Should cases cost be capped?

Last week the cost of medical negligence cases was highlighted in the news, which attracted a lot of discussion between the legal and the medical profession (especially on forums such as linkedin). Concerns are being raised not only in relation to the cost of medical negligence compensation but also the amount of legal costs involved. News articles are quoting that the costs to the NHS has nearly doubled since 2010 and that a cap should be introduced.

Shantala Carr, Clinical Negligence Associate Solicitors at Girlings Personal Injury Claims Solicitors, who acts for claimants, explores this further:

β€œThe purpose of compensation is to put injured patients in the position they would have been in had the negligence not occurred. This means they are compensated not only for their unnecessary pain and suffering but also for their losses which often includes the cost of treatment to make them better, aids and equipment to assist with their injuries, etc.

The focus should not be on capping this vital financial rehabilitation but on avoiding the injuries in the first place. I see the same mistakes occurring over and over again. One has to remember that the Bolam test only allows for a claim to be brought if there is no reasonable body of medical professionals in that discipline who would have acted in the same way. This test leads to only the most severe cases of poor care being taken on. One also has to remember that the proportionality principle now only allows cases of sufficient value to be taken forward. These restrictions are there, quite rightly, to protect the medical profession and ensure only a relatively small number of patients can take legal action. This means that, generally speaking, only cases where there has been serious negligence which has led to a fairly significant injury are taken on by solicitors. These are cases that should be fully compensated without a cap being introduced.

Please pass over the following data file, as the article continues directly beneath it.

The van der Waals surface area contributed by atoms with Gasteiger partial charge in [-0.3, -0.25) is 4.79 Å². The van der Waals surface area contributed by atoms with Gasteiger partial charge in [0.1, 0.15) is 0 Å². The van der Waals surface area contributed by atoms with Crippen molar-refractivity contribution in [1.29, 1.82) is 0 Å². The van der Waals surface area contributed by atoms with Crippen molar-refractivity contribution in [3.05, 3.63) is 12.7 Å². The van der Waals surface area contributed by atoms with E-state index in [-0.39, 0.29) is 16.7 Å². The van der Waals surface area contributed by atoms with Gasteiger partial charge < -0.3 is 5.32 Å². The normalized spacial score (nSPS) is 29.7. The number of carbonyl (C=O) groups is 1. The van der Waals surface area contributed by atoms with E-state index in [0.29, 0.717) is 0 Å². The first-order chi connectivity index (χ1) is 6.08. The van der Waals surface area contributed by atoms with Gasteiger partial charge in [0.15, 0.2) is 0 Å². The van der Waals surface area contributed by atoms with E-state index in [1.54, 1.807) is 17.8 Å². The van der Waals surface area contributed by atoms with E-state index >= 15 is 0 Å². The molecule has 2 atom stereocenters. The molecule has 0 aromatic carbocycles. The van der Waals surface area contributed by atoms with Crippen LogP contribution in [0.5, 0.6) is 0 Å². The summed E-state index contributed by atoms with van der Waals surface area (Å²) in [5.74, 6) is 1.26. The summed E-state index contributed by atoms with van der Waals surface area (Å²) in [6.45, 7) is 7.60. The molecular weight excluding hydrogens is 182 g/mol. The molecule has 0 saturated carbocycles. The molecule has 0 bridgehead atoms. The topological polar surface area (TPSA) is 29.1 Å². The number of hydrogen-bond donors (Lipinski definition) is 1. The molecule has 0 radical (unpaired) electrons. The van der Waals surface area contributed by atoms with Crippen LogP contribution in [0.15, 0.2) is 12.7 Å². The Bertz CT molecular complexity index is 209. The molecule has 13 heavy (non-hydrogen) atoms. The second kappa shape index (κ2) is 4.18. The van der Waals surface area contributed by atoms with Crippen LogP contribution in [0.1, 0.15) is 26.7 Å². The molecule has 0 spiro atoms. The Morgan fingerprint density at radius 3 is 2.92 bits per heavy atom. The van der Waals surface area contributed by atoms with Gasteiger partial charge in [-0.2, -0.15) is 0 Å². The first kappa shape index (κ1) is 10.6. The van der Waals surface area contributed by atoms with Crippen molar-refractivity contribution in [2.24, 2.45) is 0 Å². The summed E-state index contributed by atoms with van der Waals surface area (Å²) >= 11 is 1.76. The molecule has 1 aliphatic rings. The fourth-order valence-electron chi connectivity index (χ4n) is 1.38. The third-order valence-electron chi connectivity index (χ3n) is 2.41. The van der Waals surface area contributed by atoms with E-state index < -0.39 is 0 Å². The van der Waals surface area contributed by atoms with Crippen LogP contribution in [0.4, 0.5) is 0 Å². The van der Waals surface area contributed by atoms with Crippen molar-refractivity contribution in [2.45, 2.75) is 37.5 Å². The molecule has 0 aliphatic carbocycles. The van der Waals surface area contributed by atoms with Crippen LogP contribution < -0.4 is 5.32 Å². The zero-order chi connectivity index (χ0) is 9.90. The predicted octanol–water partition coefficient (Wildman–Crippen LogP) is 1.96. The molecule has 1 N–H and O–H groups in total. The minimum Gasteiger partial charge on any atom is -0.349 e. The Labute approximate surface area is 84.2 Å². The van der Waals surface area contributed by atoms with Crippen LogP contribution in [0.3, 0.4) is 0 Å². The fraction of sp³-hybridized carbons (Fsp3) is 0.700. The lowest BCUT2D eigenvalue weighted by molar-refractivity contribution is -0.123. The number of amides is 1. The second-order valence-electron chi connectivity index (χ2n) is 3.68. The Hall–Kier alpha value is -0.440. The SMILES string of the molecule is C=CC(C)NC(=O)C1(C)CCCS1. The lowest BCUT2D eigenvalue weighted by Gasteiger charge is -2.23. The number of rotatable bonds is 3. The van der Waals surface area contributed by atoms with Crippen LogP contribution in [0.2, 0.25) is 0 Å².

The NHS therefore needs to focus on improving the care and treatment received by patients and avoiding mistakes re-occurring. I’m sympathetic towards the pressures faced by medical professionals and that they are often short staffed and overworked, leading to human mistakes. The NHS needs to invest money in those areas and this, no doubt, would reduce the claims overall.

As for the legal costs, if defendants were to admit liability early on, there would be no need for drawn out legal costs. Unfortunately, even in the most straight forward cases, defendants often deny liability and proceedings have to be issued unnecessarily and costs accrued when eventually a settlement is agreed after all. I have tried several times to limit costs by giving defendants the opportunity to admit liability early when, for example, a root cause analysis has found a number of significant failings which are clearly negligent, but more often than not my attempts have been unsuccessful. The NHS could therefore save costs if they could extend their duty of candour to making early admissions in the legal process.

My view is that the real focus should be on investing in staff levels, training and the quality of care received by patients and looking at how vigorously cases are defended when there has been clear negligence.”